In anticipation of its May 10 arrival onto a shelf near you, two of the men who brought you DEADPOOL have been making the rounds talking up the film and the future. Producer Simon Kinberg, who fought to get the film made- and made the right way- and Tim Miller, the rookie director who launched his director with a bonafide smash thanks to DEADPOOL's stunning success, fielded several interesting questions in a recent chat with Comic Book Resources.
One of the big topics discussed was what the success of DEADPOOL means to the future of r-rated filmmaking.
KINBERG: "I think it does change the way that studios approach the notion of doing a bigger budgeted R-rated movie, [and] not just in the superhero genre. My hope is that, having grown up on 'Terminator,' and 'Lethal Weapon,' and 'Beverly Hills Cop,' and 'Die Hard' and the 'Alien' movies -- like, all my favorite movies growing up, the majority of them are R-rated. So I do think it's going to change, it's going to make it a little easier. It won't take every movie ten years of fight to get green-lit.
In terms of the 'X-Men' movies, I think there's some titles within the 'X-Men' universe where it's appropriate, exactly appropriate, to do R-rated. There's some titles that actually make more sense as a PG-13. Like, 'New Mutants' to me should be a PG-13 movie, and 'Wolverine' is something that we've always talked about potentially as an R-rated movie. We started talking about, well before 'Deadpool' came out, and committed to making the next 'Wolverine' R-rated before the success of 'Deadpool.' It's something Hugh Jackman's always wanted to do, and Jim Mangold wanted to do.
There's some that want to be PG-13, there's some that want to be R. It's just, now we're in a universe, probably, where we can more easily convinced the studio, or any studio, to go R when the material warrants it."
It really is incredible what DEADPOOL did when it was in theaters. The $58 million production stands at $361 million domestically- a number that not even BATMAN V SUPERMAN: DAWN OF JUSTICE has touched in the month since it was released. For a character that's never been a household name, and has existed a mere 25 years, that's simply incredible.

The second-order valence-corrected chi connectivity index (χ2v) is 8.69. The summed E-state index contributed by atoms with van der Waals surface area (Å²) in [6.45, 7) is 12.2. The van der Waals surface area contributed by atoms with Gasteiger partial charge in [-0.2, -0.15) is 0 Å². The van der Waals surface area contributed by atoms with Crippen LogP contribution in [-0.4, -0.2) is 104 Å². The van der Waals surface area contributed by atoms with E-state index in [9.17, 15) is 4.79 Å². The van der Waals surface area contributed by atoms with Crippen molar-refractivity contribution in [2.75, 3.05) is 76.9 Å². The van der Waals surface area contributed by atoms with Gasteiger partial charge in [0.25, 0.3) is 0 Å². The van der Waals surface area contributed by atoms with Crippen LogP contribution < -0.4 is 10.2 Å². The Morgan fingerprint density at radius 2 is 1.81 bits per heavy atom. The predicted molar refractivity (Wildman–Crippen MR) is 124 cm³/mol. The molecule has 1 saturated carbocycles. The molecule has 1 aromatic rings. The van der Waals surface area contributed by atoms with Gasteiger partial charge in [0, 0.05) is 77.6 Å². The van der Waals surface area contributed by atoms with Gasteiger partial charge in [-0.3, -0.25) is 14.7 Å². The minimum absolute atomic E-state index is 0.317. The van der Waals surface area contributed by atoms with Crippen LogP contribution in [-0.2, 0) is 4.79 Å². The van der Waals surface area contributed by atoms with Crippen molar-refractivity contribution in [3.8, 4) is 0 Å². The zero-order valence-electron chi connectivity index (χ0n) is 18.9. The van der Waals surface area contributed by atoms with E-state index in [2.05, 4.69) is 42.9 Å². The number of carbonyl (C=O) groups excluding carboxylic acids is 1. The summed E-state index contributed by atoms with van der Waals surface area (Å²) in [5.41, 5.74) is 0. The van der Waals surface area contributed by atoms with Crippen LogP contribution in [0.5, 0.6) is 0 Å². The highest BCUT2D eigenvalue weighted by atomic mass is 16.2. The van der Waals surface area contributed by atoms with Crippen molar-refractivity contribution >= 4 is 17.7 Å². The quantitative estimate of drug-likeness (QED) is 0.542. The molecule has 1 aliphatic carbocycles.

Kinberg recalls what the opening weekend was like:
KINGERG: "The whole weekend seems kind of surreal, because the numbers we anticipated -- you have tracking, and going into the weekend, we were nervously excited that we would do [well]. My hope really was that we would gross in our opening weekend what our budget was, which was $50-ish million. I think we did that in the first day or thereabouts. Then it just all felt surreal."
Then the subject of crossovers came up. DEADPOOL made references to Marvel Studios, and even name-dropped BATMAN AND ROBIN from DC. It's clear that Miller and the writers would love to have all of these characters play within the same sandbox. While the Marvel stuff is the most obvious possibility- even if it's still a long shot- it's Miller's comments about getting DC in on the fun at some point that are really telling.
MILLER: "I'm ready for it, but the studios are not ready for it."
KINBERG: "We would love it. I mean, Tim and I talked about it quite a bit. We grew up on comics that did it all the time, quite freely. Not just within the Marvel Universe, but outside the Marvel Universe. So it'd be rad to see it. Those decisions are made by people at a much higher part of the food chain than Tim and I -- we just go execute it.
But yeah, we would love it, and we certainly each have a really good relationship with Kevin Feige. Maybe one day there's a sit-down, 'Godfather'-style dinner where we could broker a deal. It'd be cool."
MILLER: "I honestly can say, as an adult who works in this industry, you certainly can see all the reasons why it doesn't happen. The corporate inertia, just the lawyering of that deal alone is so daunting that I don't think anybody would seriously consider it.
But as a fan, you just want to go, 'Fuck man! Why can't I see that?' Because that's what I got in comic books. What's more, they had DC/Marvel crossover events that were just stupendous. On a creative level, you just want to say that comic books is just a huge world. I read Marvel, and I read DC, and I read Image, and I read small independent publishers. I've got a 'Goon' comic book from Dark Horse. I love all of that stuff. To me, it's all one big world."
Pretty bold of Miller to be putting out into the world that he thinks every comic book property should be able to cross over on the big screen. While he knows it's unlikely, if not practically impossible, it sounds like he'd love to take a sledgehammer to the crack created by Sony and Marvel's deal with Spider-Man and smash it wide open.
Do you think it'll ever happen? Will Warner Bros, Sony, Fox, and Disney all have sit down at the same table one day and figure out a way to open doors between their universes? What would be your dream crossover? Discuss.
Personally, I'd love to see the folks who handle the DC animated films get the rights to produce cartoon features based on the Amalgam Marvel/DC line. I'd kill to see me some Dark Claw or Super Soldier action!